So, About Those Secret Service Codenames ...

by Hope Racine

Up until the last GOP debate, most people probably never thought about the Secret Service or presidential codenames. But there are actually tons of fun facts about Secret Service codenames and they way they get assigned. Although they aren't always indicative of the person they're assigned to, codenames offer funny (and sometimes highly accurate) insights into their politicians.

And for the sake of political debates, they act as a fun, lighthearted icebreaker. During the most recent GOP debate, Republican candidates gave the nation about two weeks' worth of joke material when they were asked what their ideal codename would be. Some candidates had some good answers — Carly Fiorina wanted to be "Secretariat," and Donald Trump chose "Humble." But other candidates had straight-up awful choices, like Rand Paul, who chose "Justice Never Sleeps."

The Democratic candidates were asked the same question before Tuesday night's debate, and the nation learned that Martin O'Malley would want to be called "Eagle." Bernie Sanders responded with "Who knows?" signaling that he has way better things to do with his time than think up nicknames. And Lincoln Chafee gave Paul a run for his money in terms of the worst codename, opting for "Shoes." Clinton and Webb didn't answer.

But aside from providing humorous debate filler, codenames (and the people they're assigned to) have a pretty interesting and colorful history.

Harry Truman Had The First Codename

During his presidency, Harry Truman received the first presidential Secret Service codename: "General." Which is kind of funny, considering that prior to becoming president, he only reached the military rank of captain.

The Secret Service Doesn't Assign Them

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Way back when, codenames might have been chosen by the Secret Service, but not anymore. Today, codenames aren't very secret, and have nothing to do with security. Instead, codenames are selected because they are quicker to say, and are generally easy to pronounce and hear. Currently, the names are chosen by the White House Communications Agency. Upon being elected, the president is given a list of approved words, and can choose their codename from there.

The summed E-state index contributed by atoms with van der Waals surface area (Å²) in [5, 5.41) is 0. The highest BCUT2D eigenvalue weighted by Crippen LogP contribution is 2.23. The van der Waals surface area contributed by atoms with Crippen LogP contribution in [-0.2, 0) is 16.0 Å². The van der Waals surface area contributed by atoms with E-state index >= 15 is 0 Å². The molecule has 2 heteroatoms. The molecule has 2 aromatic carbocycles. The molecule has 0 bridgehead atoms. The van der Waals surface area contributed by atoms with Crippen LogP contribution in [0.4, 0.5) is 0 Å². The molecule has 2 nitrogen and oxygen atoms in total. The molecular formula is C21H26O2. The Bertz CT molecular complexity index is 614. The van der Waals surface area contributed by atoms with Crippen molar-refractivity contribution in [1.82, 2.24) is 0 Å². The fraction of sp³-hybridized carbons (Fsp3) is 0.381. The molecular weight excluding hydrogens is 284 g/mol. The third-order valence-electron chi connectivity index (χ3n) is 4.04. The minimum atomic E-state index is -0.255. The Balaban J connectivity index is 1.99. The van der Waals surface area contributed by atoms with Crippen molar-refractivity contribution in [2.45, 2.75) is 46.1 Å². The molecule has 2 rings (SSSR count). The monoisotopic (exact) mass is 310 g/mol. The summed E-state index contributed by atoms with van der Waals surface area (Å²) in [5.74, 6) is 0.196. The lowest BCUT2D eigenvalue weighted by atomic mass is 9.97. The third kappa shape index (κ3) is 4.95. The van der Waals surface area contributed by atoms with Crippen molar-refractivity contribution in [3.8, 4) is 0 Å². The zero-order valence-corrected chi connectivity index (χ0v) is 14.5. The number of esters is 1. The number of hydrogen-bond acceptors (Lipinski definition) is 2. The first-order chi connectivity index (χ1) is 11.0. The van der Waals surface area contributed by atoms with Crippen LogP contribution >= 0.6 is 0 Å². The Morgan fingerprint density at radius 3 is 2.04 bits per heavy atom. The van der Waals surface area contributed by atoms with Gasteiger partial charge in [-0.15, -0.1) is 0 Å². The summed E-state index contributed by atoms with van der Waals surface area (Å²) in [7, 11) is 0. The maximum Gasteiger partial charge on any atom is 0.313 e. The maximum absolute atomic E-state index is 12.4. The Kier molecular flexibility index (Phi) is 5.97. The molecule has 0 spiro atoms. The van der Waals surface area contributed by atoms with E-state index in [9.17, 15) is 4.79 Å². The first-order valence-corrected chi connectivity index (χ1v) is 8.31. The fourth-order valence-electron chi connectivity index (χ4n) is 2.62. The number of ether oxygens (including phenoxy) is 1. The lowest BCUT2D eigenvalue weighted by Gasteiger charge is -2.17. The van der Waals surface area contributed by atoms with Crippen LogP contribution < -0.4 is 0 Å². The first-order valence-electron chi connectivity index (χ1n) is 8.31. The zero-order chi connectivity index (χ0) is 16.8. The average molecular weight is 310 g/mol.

First Family Codenames Are Alliterative


After the president gets a codename, the rest of the family follows suit — and they're almost always alliterative. For example, President Obama has one of the coolest codenames ever: "Renegade." Michelle Obama is "Renaissance," while Malia and Sasha are "Radiance" and "Rosebud," respectively.

Sometimes They Are Pretty Terrible

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Al Gore's daughter Kareena chose "Smurfette" as her codename, while Bill Clinton's brother Roger was known as "Headache." And before being elected president, George W. Bush's codename was Tumbler — a remnant from when his father was in office. Once he was sworn in, he changed it to "Trailblazer." Hillary Clinton's Secret Service name during her time as first lady was "Evergreen," which she should definitely change, because it sounds like a cleaning detergent.

O'Malley's Choice Is Already Taken

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Sorry O'Malley — "Eagle" has already been used, and by none other than President Bill Clinton. I'd say the former Maryland governor could go back to his Irish roots and pick another codename, but Joe Biden is currently using "Celtic."

All Press Secretaries Have The Same Codename


Apparently, everyone but the White House press secretary gets a cool new nickname. According to Scott McClellan, the press secretary under George W. Bush, he and everyone before him was known as "Matrix." Which honestly makes Josh Earnest seem a lot cooler.

Non-Politicians Can Get Codenames, Too


If you're a celebrity who comes in regular contact with the president, then you too can have a Secret Service nickname. During the Kennedy administration, Frank Sinatra was known as "Napoleon." Pope John Paul II went by "Halo." And Antonio Banderas got the best codename ever: "Zorro."

Maybe, for the sake of fairness, they should give the Republican candidates another shot at picking out their codenames. Or at least ask Paul to narrow it down a little. There's a long legacy to uphold when it comes to getting a good name — and we wouldn't want them to throw that away.

Image: Wikimedia Commons